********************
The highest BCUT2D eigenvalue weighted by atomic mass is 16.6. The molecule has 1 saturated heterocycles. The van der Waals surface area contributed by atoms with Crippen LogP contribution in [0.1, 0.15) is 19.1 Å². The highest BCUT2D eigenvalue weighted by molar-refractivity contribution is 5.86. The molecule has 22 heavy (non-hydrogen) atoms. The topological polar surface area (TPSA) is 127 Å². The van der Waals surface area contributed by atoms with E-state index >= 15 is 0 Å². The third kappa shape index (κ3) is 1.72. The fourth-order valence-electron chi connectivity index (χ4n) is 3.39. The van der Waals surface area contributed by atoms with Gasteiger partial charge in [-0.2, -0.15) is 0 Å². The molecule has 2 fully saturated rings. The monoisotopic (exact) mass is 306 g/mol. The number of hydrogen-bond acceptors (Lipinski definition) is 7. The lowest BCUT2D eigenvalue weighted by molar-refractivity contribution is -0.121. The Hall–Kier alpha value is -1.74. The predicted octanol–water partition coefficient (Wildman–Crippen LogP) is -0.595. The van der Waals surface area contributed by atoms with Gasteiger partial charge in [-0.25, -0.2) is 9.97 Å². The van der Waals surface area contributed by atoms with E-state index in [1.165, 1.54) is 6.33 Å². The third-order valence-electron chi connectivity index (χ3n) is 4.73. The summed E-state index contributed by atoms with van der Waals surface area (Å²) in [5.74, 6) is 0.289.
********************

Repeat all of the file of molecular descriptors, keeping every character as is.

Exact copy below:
The highest BCUT2D eigenvalue weighted by atomic mass is 16.6. The molecule has 1 saturated heterocycles. The van der Waals surface area contributed by atoms with Crippen LogP contribution in [0.1, 0.15) is 19.1 Å². The highest BCUT2D eigenvalue weighted by molar-refractivity contribution is 5.86. The molecule has 22 heavy (non-hydrogen) atoms. The topological polar surface area (TPSA) is 127 Å². The van der Waals surface area contributed by atoms with E-state index >= 15 is 0 Å². The third kappa shape index (κ3) is 1.72. The fourth-order valence-electron chi connectivity index (χ4n) is 3.39. The van der Waals surface area contributed by atoms with Gasteiger partial charge in [-0.2, -0.15) is 0 Å². The molecule has 2 fully saturated rings. The monoisotopic (exact) mass is 306 g/mol. The number of hydrogen-bond acceptors (Lipinski definition) is 7. The lowest BCUT2D eigenvalue weighted by molar-refractivity contribution is -0.121. The Hall–Kier alpha value is -1.74. The predicted octanol–water partition coefficient (Wildman–Crippen LogP) is -0.595. The van der Waals surface area contributed by atoms with Gasteiger partial charge in [-0.25, -0.2) is 9.97 Å². The van der Waals surface area contributed by atoms with E-state index in [1.165, 1.54) is 6.33 Å². The third-order valence-electron chi connectivity index (χ3n) is 4.73. The summed E-state index contributed by atoms with van der Waals surface area (Å²) in [5.74, 6) is 0.289.